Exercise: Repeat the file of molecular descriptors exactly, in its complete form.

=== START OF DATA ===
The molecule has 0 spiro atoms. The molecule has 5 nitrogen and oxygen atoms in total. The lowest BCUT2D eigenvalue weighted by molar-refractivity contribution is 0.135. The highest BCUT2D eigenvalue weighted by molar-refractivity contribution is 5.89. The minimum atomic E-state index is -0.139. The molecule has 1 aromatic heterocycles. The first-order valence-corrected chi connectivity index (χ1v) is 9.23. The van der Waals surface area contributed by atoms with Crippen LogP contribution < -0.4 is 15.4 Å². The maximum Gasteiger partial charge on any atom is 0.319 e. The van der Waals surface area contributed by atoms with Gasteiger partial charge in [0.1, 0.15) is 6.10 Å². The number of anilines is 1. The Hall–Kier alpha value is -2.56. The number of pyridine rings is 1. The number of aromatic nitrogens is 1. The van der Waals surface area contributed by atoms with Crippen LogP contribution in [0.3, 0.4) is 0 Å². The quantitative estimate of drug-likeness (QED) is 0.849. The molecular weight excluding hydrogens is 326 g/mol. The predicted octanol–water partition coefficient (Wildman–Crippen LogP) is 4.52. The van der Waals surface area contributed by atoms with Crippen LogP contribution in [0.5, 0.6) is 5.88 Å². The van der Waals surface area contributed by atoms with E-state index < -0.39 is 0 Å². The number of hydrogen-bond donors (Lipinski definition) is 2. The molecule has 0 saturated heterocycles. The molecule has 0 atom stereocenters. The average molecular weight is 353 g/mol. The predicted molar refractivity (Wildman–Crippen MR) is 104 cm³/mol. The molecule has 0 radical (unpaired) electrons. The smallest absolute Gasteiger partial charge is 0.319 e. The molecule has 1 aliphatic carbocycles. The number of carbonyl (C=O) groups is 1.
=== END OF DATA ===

The molecule has 0 spiro atoms. The molecule has 5 nitrogen and oxygen atoms in total. The lowest BCUT2D eigenvalue weighted by molar-refractivity contribution is 0.135. The highest BCUT2D eigenvalue weighted by molar-refractivity contribution is 5.89. The minimum atomic E-state index is -0.139. The molecule has 1 aromatic heterocycles. The first-order valence-corrected chi connectivity index (χ1v) is 9.23. The van der Waals surface area contributed by atoms with Crippen LogP contribution < -0.4 is 15.4 Å². The maximum Gasteiger partial charge on any atom is 0.319 e. The van der Waals surface area contributed by atoms with Gasteiger partial charge in [0.1, 0.15) is 6.10 Å². The number of anilines is 1. The Hall–Kier alpha value is -2.56. The number of pyridine rings is 1. The number of aromatic nitrogens is 1. The van der Waals surface area contributed by atoms with Crippen LogP contribution in [0.3, 0.4) is 0 Å². The quantitative estimate of drug-likeness (QED) is 0.849. The molecular weight excluding hydrogens is 326 g/mol. The predicted octanol–water partition coefficient (Wildman–Crippen LogP) is 4.52. The van der Waals surface area contributed by atoms with Crippen LogP contribution in [0.5, 0.6) is 5.88 Å². The van der Waals surface area contributed by atoms with E-state index < -0.39 is 0 Å². The number of hydrogen-bond donors (Lipinski definition) is 2. The molecule has 0 saturated heterocycles. The molecule has 0 atom stereocenters. The average molecular weight is 353 g/mol. The predicted molar refractivity (Wildman–Crippen MR) is 104 cm³/mol. The molecule has 0 radical (unpaired) electrons. The smallest absolute Gasteiger partial charge is 0.319 e. The molecule has 1 aliphatic carbocycles. The number of carbonyl (C=O) groups is 1.